Ruing On Rehab

True to form, the state government and the union home ministry appear to have thought out the hyped militant rehabilitation policy purely within the security matrix, with no consideration of what may be regarded as a hundred odds and ends attendant upon such an ambitious step. Going from the accounts of several valley youth who had gone across the LoC to train as militants but have now returned by taking up the government’s rehab offer, the one major casualty could turn out to be the concept of security itself. For, mostly, these “returnees” have been left to fend for themselves with no wherewithal to start a new life. What is to prevent them for falling once again into the path of violence out of disillusionment over the government’s promises, and their inability to make a semblance of a living? One is reminded of the elaborate procedures, the government had outlined in order to integrate such individuals back into society and normal living, but the condition of the returnees suggests that all such measures and proposals have been thrown out of the window.

Surely, the government must have had, through intelligence, family and other sources, a fair idea of the social condition of the rehab candidates whose kin must have been debriefed in detail about what it would entail to sign on to the rehab policy. So authorities cannot claim to have been taken by surprise when several beneficiaries have turned up with families and children in tow – wives of Pakistani nationality and children born and brought up in Pakistan. The government cannot claim that this is an unforeseen complication. And yet judging from the plight of the returnees, no provisions appear to have been made to address issues thrown up by such factors. As a matter of fact, several returnees have been compelled to take recourse to the media to highlight their condition. How could the government have fared so badly on a scheme literally of flagship importance in making a political point? From the accounts of those affected, it seems that the government has been highly remiss in anticipating and addressing various aspects of a policy which could have established its bona fides in several areas and had positive long-term consequences. On the contrary, its report card paints a dismal picture of cavalier carelessness on part of those supposed to implement the policy. Why, otherwise, would the returnees be ruing their decision today?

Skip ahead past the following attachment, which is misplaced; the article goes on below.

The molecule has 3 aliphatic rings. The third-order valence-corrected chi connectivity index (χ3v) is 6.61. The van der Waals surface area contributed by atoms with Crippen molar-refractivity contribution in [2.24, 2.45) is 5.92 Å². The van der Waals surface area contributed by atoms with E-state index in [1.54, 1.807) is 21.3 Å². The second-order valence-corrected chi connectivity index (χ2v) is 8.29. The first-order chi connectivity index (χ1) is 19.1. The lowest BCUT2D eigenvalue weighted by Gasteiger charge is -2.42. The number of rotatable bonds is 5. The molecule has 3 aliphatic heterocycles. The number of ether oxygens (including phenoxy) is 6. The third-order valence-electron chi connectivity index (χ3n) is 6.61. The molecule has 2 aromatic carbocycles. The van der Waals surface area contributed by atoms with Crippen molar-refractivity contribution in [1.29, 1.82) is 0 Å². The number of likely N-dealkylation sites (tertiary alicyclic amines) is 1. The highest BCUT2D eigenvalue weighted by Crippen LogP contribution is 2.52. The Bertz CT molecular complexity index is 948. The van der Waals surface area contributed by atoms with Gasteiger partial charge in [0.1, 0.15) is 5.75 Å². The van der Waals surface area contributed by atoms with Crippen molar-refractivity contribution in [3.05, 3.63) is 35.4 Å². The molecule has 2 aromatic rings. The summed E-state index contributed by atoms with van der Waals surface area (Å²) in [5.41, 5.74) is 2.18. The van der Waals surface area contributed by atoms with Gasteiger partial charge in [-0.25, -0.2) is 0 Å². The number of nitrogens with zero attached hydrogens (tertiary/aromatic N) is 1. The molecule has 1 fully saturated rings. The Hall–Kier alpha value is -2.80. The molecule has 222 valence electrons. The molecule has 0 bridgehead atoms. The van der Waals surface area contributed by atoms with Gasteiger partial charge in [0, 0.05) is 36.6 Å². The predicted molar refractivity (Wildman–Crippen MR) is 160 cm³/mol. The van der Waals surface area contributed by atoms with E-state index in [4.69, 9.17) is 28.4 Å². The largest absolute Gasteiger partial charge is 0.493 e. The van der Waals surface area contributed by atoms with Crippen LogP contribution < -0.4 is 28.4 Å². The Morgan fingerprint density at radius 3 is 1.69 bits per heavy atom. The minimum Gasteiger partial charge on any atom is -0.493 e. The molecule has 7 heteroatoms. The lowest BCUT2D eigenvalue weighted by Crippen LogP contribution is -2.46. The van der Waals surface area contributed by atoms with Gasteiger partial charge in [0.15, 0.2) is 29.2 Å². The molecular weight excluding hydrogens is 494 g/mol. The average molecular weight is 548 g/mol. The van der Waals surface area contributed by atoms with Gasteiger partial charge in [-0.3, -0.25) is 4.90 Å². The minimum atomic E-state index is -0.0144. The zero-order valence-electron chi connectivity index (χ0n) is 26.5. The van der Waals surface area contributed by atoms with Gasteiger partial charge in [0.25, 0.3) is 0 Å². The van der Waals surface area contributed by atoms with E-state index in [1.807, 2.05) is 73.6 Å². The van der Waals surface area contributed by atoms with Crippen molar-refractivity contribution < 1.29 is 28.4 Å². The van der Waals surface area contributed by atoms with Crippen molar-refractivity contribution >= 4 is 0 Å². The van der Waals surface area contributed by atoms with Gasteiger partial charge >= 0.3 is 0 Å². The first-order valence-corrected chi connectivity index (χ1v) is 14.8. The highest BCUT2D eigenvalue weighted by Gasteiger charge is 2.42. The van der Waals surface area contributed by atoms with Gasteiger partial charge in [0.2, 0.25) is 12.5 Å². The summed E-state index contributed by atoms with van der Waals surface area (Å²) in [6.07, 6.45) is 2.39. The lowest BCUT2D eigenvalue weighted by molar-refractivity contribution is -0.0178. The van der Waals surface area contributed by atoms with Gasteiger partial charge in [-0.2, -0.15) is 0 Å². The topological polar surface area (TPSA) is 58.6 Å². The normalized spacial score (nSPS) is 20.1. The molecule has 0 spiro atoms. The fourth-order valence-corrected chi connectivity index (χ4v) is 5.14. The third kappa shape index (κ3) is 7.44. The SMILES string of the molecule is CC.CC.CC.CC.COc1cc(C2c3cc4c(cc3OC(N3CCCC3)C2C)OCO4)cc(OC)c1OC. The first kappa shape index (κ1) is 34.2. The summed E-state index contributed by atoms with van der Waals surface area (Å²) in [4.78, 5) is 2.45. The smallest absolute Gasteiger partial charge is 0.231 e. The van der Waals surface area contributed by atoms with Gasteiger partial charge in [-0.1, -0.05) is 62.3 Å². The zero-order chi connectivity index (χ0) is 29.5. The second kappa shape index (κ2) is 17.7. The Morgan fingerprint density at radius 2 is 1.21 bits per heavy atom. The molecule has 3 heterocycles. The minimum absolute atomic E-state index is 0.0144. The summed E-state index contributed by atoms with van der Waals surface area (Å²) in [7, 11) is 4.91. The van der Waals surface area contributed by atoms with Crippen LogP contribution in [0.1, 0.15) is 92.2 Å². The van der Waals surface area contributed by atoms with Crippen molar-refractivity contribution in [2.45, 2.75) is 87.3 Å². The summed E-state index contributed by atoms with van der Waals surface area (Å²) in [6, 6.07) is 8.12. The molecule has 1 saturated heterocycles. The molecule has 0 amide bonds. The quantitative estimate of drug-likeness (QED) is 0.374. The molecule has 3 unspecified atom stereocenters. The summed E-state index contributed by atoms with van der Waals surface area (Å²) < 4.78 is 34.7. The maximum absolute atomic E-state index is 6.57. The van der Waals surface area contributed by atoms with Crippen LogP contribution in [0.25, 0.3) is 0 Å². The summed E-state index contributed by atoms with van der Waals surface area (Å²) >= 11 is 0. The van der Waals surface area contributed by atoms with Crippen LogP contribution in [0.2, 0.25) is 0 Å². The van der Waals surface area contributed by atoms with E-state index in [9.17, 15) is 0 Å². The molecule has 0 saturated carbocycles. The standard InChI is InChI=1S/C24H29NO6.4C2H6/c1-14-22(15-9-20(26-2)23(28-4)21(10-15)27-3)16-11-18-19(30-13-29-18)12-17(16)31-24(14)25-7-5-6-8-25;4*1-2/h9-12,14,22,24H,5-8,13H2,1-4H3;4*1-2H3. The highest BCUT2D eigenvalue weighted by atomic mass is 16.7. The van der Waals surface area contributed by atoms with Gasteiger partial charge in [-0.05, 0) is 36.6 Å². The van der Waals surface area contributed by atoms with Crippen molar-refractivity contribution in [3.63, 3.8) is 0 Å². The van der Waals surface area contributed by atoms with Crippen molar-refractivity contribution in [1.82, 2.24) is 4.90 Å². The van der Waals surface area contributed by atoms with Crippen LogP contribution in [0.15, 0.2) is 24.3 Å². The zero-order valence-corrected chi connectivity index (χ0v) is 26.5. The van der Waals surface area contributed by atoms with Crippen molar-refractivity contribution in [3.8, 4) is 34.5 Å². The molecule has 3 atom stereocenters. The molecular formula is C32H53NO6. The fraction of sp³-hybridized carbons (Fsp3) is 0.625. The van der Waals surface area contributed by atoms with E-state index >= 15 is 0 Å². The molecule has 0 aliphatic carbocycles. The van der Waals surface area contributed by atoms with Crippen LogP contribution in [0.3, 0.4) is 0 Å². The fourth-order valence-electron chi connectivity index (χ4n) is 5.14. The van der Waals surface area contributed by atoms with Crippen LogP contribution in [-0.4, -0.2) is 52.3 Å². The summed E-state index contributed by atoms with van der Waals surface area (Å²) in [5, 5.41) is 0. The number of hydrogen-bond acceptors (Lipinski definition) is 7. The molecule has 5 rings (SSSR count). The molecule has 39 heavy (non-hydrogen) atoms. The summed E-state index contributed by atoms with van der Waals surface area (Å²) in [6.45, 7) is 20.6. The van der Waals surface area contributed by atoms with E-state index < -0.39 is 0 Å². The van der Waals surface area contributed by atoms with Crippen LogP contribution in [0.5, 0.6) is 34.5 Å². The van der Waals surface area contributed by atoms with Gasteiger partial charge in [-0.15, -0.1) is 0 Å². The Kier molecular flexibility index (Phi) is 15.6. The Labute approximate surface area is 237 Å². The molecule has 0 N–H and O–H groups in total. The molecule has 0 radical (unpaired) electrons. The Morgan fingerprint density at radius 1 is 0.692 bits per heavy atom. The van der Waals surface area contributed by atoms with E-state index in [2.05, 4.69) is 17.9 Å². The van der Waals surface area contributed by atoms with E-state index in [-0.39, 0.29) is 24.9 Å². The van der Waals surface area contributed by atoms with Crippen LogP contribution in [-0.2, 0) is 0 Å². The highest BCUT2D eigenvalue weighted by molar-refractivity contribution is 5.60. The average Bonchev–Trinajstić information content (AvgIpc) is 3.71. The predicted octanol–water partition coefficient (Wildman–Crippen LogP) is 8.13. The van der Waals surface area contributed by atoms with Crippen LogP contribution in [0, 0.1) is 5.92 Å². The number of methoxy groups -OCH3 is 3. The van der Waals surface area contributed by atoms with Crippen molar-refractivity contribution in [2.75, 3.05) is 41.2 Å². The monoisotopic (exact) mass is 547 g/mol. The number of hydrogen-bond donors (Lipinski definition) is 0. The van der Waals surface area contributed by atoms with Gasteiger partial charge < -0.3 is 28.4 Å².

At the seminal level, the entire argument of the rehabilitation policy revolved around the humanitarian aspect of the problem as it evolved two decades down the line. The government itself had cited families of the militants urging for their safe return on account of the pathetic life they were constrained to live across. Time and again had political authority stressed on its desire to see these sons of the soil lead normal lives back home. But this entire exercise has begun to become unravelled because of red-tape. Schools will not accept the returnees’ children for admission because they don’t recognise discharge certificates from authorities across. A driver cannot earn a livelihood because his driving licence (issued across the border) is not valid here – and similar other irritants which have made “normal” life impossible for them. Unless the government wants this humanitarian gesture to go down as a bad joke, it must take up the problems confronting the returnees in earnest, and at least ensure that their children are not deprived of schooling and a chance at a dignified, productive life.

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